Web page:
It wasn’t too long ago that the city told the Chargers they could rent the Qualcomm Stadium site for just $1 a year, and now an investment firm has stepped in and floated a proposal for a $1 billion redevelopment of the Mission Valley property.

The proposal includes a new $200 million stadium to be used mostly by a Major League Soccer team and San Diego State University’s football team, plus a 55-acre San Diego River Park, new student housing and more.

The big question now is whether the City Council will approve the plan without putting it to a public vote. Whether or not they ultimately weigh in at the polls, San Diegans definitely have opinions about how this should all play out.

We sought out some of those opinions and asked local urban planners, architects and community members what they want to see happen to the Qualcomm Stadium site. Add your thoughts by leaving a comment or emailing me. The responses have been lightly edited for style and clarity.


First, reimburse the city of San Diego’s Water Utilities Department since they own half the property, and use the funds as a down payment on the city’s Pure Water recycled wastewater program. Second, create San Diego’s first true River Park and make it spectacular. Third, on the remainder of the site be bold and construct a high-density urban development that is completely car-free.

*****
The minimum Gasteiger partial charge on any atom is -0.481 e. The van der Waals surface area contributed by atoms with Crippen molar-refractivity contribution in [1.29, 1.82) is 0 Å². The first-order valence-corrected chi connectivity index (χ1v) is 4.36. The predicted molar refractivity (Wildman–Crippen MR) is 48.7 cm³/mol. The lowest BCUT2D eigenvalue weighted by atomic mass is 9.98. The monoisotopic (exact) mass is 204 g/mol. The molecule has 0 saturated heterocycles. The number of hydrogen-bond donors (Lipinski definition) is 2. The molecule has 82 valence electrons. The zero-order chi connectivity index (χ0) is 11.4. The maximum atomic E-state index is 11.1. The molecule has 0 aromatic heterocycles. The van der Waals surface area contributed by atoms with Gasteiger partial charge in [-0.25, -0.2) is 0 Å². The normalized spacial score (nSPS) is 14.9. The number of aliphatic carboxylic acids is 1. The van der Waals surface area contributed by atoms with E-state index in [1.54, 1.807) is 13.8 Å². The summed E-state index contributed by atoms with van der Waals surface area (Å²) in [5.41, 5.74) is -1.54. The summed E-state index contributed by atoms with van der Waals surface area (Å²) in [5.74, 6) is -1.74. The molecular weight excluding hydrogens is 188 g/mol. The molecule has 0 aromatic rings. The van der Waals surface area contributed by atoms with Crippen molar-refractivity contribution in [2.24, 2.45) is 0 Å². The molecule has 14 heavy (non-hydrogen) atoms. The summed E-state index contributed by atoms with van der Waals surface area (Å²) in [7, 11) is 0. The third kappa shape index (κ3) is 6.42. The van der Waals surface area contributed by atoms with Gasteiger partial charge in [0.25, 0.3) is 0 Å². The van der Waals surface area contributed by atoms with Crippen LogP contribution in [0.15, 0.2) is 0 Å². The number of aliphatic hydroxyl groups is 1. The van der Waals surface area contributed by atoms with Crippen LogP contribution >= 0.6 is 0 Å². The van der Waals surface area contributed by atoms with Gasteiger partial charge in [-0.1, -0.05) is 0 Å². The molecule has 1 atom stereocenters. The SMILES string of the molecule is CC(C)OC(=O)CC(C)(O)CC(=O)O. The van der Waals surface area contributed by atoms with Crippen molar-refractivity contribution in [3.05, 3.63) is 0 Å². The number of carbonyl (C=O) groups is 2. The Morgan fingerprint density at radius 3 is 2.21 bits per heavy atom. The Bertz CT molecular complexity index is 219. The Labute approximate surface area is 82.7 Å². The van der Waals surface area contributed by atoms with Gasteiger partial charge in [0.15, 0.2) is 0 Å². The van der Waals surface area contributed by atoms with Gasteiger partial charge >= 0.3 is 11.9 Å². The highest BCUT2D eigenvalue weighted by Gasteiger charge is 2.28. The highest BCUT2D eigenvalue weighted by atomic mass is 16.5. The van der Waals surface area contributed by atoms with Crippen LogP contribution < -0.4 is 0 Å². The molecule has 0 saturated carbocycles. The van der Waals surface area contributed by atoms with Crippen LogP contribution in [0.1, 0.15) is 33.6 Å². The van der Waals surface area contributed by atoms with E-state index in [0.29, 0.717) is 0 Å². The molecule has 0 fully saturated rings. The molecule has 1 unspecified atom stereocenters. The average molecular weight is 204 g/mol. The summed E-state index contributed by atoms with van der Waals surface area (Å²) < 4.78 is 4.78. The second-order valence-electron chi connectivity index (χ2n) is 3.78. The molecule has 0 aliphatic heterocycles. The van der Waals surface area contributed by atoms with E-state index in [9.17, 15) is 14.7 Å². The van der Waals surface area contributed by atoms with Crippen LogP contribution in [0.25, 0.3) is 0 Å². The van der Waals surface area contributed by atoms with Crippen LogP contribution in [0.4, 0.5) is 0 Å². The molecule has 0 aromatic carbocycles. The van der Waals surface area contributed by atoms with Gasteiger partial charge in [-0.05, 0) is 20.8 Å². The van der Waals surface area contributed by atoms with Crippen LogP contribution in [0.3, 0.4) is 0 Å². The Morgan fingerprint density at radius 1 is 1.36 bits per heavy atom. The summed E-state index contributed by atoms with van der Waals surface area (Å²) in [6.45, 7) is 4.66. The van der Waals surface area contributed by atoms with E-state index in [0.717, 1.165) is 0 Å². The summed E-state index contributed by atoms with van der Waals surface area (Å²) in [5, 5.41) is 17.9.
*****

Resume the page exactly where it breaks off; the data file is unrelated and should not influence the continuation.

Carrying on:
— Joe LaCava, land-use consultant, member of the Housing You Matters Coalition and past chair of the Community Planners Committee

We Stand Up for You. Will You Stand Up for Us?


The city should lead a community-driven process to identify the highest and best use of this land in conformance with the goals of the community plan and Climate Action Plan, including open space, parks, compact mixed-use housing for all and affordable and effective transit.
— Nicole Capretz, founder and executive director of the Climate Action Campaign 


Given the Mission Valley location of Qualcomm Stadium, the nearby trolley stations and easy access to east-west and north-south freeway systems, I suggest the stadium be razed and replaced with residential development. The site is excellent for in-fill with high-density affordable housing. This is an opportunity to address the lack of affordable housing in San Diego with a project that is at least partially consistent with local climate action plans that call for housing development adjacent to transportation hubs.
— Heath Fox, executive director of the La Jolla Historical Society


I see the Qualcomm site redeveloped as a mixed-use, multi-modal transit/trolley-oriented, cultural and entertainment district within the Mission Valley community that serves residents, businesses and visitors, much like the proposal presented Monday. I would like for the redevelopment project to fully implement the magnificent San Diego River Park master plan, include multi-family housing for all income levels with a focus on middle-income families and students and feature a self-sustained joint Major League Soccer and SDSU football stadium. Soccer culture fits a global region like San Diego-Tijuana and has a bright future here. As an homage to the current stadium structure, the new stadium facility should maintain a part of the current facade and incorporate a cultural and entertainment center with a focus on sports, designed and programmed to be used year-round. Perhaps the San Diego Hall of Champions could benefit by being here as the centerpiece. Let’s get started with the foundation of planning that has occurred over the years and move forward as soon as possible.